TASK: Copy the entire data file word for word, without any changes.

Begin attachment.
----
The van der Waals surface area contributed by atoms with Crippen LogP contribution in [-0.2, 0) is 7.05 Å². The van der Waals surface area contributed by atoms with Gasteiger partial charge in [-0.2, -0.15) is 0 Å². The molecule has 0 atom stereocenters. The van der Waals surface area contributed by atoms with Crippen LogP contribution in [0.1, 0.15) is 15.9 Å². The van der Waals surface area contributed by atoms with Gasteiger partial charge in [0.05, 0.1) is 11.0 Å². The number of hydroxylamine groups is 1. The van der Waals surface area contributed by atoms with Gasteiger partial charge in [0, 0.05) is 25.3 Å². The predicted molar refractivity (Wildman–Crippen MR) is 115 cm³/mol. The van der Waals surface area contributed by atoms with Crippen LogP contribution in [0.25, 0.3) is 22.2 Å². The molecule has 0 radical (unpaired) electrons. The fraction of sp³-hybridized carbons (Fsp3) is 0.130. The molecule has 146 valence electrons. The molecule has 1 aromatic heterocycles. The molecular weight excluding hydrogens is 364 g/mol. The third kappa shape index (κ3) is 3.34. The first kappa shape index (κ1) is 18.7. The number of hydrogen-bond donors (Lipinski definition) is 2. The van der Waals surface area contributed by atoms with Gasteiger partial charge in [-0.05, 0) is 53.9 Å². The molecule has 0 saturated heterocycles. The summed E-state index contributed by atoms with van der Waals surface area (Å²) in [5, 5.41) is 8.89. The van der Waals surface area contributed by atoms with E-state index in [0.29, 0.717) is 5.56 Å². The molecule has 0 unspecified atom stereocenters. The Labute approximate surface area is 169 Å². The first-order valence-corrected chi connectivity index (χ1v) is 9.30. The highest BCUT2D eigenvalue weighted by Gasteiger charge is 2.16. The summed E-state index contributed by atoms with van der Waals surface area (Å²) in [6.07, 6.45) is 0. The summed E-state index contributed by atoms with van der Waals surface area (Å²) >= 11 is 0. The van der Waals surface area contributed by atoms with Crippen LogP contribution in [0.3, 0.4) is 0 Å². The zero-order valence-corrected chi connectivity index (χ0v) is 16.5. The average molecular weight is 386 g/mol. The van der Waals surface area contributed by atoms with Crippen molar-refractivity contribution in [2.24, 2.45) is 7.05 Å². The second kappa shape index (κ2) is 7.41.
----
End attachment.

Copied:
The van der Waals surface area contributed by atoms with Crippen LogP contribution in [-0.2, 0) is 7.05 Å². The van der Waals surface area contributed by atoms with Gasteiger partial charge in [-0.2, -0.15) is 0 Å². The molecule has 0 atom stereocenters. The van der Waals surface area contributed by atoms with Crippen LogP contribution in [0.1, 0.15) is 15.9 Å². The van der Waals surface area contributed by atoms with Gasteiger partial charge in [0.05, 0.1) is 11.0 Å². The number of hydroxylamine groups is 1. The van der Waals surface area contributed by atoms with Gasteiger partial charge in [0, 0.05) is 25.3 Å². The predicted molar refractivity (Wildman–Crippen MR) is 115 cm³/mol. The van der Waals surface area contributed by atoms with Crippen LogP contribution in [0.25, 0.3) is 22.2 Å². The molecule has 0 radical (unpaired) electrons. The fraction of sp³-hybridized carbons (Fsp3) is 0.130. The molecule has 146 valence electrons. The molecule has 1 aromatic heterocycles. The molecular weight excluding hydrogens is 364 g/mol. The third kappa shape index (κ3) is 3.34. The first kappa shape index (κ1) is 18.7. The number of hydrogen-bond donors (Lipinski definition) is 2. The van der Waals surface area contributed by atoms with Gasteiger partial charge in [-0.05, 0) is 53.9 Å². The molecule has 0 saturated heterocycles. The summed E-state index contributed by atoms with van der Waals surface area (Å²) in [5, 5.41) is 8.89. The van der Waals surface area contributed by atoms with E-state index in [0.29, 0.717) is 5.56 Å². The molecule has 0 unspecified atom stereocenters. The Labute approximate surface area is 169 Å². The first-order valence-corrected chi connectivity index (χ1v) is 9.30. The highest BCUT2D eigenvalue weighted by Gasteiger charge is 2.16. The summed E-state index contributed by atoms with van der Waals surface area (Å²) in [6.07, 6.45) is 0. The summed E-state index contributed by atoms with van der Waals surface area (Å²) >= 11 is 0. The van der Waals surface area contributed by atoms with Crippen LogP contribution in [0.3, 0.4) is 0 Å². The zero-order valence-corrected chi connectivity index (χ0v) is 16.5. The average molecular weight is 386 g/mol. The van der Waals surface area contributed by atoms with Crippen molar-refractivity contribution in [2.24, 2.45) is 7.05 Å². The second kappa shape index (κ2) is 7.41.